Chung with Vitor Luiz in Coppélia. Photo by Erik Tomasson, Courtesy San Francisco Ballet.

In Coppélia, San Francisco Ballet's Frances Chung Brings Out Swanilda's Sassy Side

This story originally appeared in the August/September 2016 issue of Pointe.

Frances Chung, as told to Julie Diana

All of Swanilda's actions come from a place of pure fun. She's kind of sassy, but I like bringing out her playfulness instead of taking a more bratty approach. The role comes quite naturally to my personality. When my partner and I are in the studio, we're very playful even though we're working hard and refining everything. I try to have a good time and I think that it translates onstage.

As Swanilda, my love for Franz is very youthful, like when you hit someone because you like him. I'm quite confident in myself and in our love, even though I see him blowing kisses at another girl (really a doll). I get mad for a second, but at the end of the day I know he's going to choose me. That's my underlying feeling. When I finally make the connection that she's a doll, I think it's hilarious!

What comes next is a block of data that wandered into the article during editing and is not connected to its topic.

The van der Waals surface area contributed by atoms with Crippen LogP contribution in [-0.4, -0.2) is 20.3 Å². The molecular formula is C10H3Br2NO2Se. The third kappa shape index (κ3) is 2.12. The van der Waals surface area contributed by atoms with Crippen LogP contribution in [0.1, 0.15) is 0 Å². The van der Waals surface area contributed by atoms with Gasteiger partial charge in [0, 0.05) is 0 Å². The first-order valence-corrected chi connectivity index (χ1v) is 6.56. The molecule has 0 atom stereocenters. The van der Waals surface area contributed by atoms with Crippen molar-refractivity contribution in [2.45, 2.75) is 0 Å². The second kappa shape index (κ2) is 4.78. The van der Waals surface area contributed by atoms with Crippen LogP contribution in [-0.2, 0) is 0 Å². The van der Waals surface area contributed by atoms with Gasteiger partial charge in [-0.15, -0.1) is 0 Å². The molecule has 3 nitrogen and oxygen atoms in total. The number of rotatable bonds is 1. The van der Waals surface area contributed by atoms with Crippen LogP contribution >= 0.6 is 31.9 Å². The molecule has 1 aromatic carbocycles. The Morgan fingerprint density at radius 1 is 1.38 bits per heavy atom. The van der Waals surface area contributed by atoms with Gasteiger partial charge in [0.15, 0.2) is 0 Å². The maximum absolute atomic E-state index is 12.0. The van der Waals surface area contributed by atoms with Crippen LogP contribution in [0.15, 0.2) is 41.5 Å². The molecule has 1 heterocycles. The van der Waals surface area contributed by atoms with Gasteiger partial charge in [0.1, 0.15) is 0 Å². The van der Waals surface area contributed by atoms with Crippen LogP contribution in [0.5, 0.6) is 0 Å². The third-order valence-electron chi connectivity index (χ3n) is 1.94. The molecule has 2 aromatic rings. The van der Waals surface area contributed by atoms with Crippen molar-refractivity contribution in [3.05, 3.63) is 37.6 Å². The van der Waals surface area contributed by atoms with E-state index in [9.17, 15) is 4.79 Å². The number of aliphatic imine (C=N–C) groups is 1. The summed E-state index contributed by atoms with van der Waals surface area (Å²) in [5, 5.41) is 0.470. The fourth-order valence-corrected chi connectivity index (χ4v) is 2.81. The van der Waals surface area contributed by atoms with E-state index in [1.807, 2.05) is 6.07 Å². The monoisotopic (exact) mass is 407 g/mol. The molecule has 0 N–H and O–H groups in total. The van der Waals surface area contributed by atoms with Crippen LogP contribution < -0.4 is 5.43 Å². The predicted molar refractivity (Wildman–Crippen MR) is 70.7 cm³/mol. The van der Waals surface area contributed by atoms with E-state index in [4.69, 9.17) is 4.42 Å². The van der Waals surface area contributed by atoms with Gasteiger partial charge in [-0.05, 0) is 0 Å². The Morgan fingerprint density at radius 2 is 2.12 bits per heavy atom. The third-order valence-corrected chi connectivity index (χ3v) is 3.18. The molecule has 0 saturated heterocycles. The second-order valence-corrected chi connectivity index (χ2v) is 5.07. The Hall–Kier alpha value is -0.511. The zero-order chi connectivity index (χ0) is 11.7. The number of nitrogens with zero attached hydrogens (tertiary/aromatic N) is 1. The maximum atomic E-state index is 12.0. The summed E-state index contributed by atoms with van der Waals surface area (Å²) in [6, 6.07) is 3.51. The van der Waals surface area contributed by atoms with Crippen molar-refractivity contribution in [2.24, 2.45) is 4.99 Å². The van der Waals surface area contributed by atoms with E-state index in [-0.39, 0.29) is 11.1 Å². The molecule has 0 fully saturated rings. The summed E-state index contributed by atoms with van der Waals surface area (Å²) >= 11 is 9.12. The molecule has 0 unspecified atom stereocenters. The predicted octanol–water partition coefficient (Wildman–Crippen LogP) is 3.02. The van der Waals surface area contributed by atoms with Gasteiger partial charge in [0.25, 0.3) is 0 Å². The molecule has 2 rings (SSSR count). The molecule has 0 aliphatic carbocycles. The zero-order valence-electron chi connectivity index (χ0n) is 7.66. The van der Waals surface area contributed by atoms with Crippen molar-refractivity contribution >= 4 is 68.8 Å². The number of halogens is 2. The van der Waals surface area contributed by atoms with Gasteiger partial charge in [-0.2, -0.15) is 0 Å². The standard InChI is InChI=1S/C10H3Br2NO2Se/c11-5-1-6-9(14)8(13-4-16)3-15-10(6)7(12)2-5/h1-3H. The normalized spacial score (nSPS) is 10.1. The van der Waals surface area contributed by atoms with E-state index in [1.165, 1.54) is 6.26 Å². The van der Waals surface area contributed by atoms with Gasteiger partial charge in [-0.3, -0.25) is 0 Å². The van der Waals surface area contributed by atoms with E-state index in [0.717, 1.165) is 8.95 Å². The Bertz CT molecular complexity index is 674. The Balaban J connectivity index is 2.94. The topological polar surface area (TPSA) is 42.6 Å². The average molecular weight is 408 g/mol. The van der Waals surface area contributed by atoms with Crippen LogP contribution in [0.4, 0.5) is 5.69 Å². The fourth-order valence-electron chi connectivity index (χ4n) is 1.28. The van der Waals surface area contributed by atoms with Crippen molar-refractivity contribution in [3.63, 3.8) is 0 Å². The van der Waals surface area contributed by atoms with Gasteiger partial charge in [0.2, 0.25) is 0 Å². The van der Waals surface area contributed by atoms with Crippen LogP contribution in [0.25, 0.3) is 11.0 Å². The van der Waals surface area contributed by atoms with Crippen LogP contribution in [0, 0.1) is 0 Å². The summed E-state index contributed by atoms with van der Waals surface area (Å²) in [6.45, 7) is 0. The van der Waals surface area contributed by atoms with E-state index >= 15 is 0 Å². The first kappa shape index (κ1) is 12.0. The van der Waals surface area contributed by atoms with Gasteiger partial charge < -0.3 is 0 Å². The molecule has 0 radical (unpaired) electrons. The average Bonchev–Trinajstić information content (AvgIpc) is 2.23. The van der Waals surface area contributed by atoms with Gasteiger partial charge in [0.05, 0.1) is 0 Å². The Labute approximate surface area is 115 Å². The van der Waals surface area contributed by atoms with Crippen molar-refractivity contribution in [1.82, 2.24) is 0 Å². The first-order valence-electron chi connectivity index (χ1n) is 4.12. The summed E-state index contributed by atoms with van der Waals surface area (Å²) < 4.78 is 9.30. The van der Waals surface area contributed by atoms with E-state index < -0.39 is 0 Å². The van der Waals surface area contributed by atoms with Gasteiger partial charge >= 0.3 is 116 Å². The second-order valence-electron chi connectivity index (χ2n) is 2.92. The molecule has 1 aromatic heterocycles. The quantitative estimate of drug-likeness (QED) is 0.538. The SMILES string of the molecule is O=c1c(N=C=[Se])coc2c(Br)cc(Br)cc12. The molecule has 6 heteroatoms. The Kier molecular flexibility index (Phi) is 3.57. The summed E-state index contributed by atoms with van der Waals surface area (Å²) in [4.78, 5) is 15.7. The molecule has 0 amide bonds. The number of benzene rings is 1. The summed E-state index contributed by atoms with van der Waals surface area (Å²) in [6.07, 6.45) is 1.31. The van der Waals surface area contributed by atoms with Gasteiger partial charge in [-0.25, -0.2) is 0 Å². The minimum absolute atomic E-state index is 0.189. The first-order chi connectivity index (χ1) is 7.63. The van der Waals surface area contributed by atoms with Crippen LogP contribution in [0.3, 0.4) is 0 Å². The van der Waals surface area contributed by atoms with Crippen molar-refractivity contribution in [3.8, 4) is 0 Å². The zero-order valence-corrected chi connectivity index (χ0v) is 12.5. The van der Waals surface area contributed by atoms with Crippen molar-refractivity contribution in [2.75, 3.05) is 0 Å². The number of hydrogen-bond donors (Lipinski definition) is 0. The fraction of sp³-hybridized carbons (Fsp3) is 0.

Photo by Erik Tomasson, Courtesy San Francisco Ballet.

One short pantomime scene says a lot about their relationship. We're chasing a butterfly, and Franz catches it with his net, puts a needle through it and pins it to his lapel. He thinks he's making himself look handsome for me, but I'm appalled that he killed the butterfly! He says, "I love you. Will you have me?" and I smirk and say "no" before stomping off. We worked on that scene a lot. It's only five 8s, but it's a very telling moment and you have to get all the details right. The musicality is huge—it goes hand in hand with the comedy's timing and informs a lot of the dance.

Swanilda goes through a transition between Acts II and III. She's just been swept off her feet, then all of a sudden she's growing up and getting married. The serious dancing is in Act III. Even though the steps don't necessarily convey young happiness, I try to keep that playful feeling while fulfilling the choreography's technical aspects.

My coaches usually tell me to exaggerate my acting so that it's conveyed to the back of the theater. I love subtlety in dance, but it only works on a smaller stage or in the studio. Of course, sometimes I feel like I'm being cheesy. But if I practice, it feels more natural onstage. It's different from stand-up comedy—there's so much more to the ballet than trying to be funny. I'm trying to embody the character and have fun. But when the audience laughs, it just propels me to keep up the energy.

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